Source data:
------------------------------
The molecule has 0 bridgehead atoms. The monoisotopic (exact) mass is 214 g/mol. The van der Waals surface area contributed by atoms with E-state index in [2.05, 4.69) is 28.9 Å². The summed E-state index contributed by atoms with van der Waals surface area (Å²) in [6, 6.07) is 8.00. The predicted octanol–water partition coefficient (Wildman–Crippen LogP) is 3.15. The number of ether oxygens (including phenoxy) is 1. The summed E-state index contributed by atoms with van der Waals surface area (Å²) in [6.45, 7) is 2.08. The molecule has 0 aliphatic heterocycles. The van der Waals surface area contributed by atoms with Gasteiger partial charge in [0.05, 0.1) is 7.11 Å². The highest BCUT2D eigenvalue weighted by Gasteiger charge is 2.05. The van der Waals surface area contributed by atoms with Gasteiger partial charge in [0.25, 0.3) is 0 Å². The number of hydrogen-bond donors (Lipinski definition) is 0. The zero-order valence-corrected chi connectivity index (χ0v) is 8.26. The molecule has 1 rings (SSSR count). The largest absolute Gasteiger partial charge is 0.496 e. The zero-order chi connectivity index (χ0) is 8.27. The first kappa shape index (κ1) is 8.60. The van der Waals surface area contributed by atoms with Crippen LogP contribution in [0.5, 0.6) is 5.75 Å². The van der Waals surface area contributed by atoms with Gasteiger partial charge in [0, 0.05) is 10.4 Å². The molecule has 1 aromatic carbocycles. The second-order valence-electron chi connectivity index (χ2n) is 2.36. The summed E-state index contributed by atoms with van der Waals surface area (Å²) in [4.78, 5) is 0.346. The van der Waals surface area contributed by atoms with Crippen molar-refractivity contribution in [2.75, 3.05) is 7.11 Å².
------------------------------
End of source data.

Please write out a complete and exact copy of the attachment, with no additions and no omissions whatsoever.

The molecule has 0 bridgehead atoms. The monoisotopic (exact) mass is 214 g/mol. The van der Waals surface area contributed by atoms with E-state index in [2.05, 4.69) is 28.9 Å². The summed E-state index contributed by atoms with van der Waals surface area (Å²) in [6, 6.07) is 8.00. The predicted octanol–water partition coefficient (Wildman–Crippen LogP) is 3.15. The number of ether oxygens (including phenoxy) is 1. The summed E-state index contributed by atoms with van der Waals surface area (Å²) in [6.45, 7) is 2.08. The molecule has 0 aliphatic heterocycles. The van der Waals surface area contributed by atoms with Gasteiger partial charge in [0.05, 0.1) is 7.11 Å². The highest BCUT2D eigenvalue weighted by Gasteiger charge is 2.05. The van der Waals surface area contributed by atoms with Gasteiger partial charge in [0.25, 0.3) is 0 Å². The number of hydrogen-bond donors (Lipinski definition) is 0. The zero-order valence-corrected chi connectivity index (χ0v) is 8.26. The molecule has 1 rings (SSSR count). The largest absolute Gasteiger partial charge is 0.496 e. The zero-order chi connectivity index (χ0) is 8.27. The first kappa shape index (κ1) is 8.60. The van der Waals surface area contributed by atoms with Crippen LogP contribution in [0.5, 0.6) is 5.75 Å². The van der Waals surface area contributed by atoms with Gasteiger partial charge in [0, 0.05) is 10.4 Å². The molecule has 1 aromatic carbocycles. The second-order valence-electron chi connectivity index (χ2n) is 2.36. The summed E-state index contributed by atoms with van der Waals surface area (Å²) in [4.78, 5) is 0.346. The van der Waals surface area contributed by atoms with Crippen molar-refractivity contribution in [2.75, 3.05) is 7.11 Å².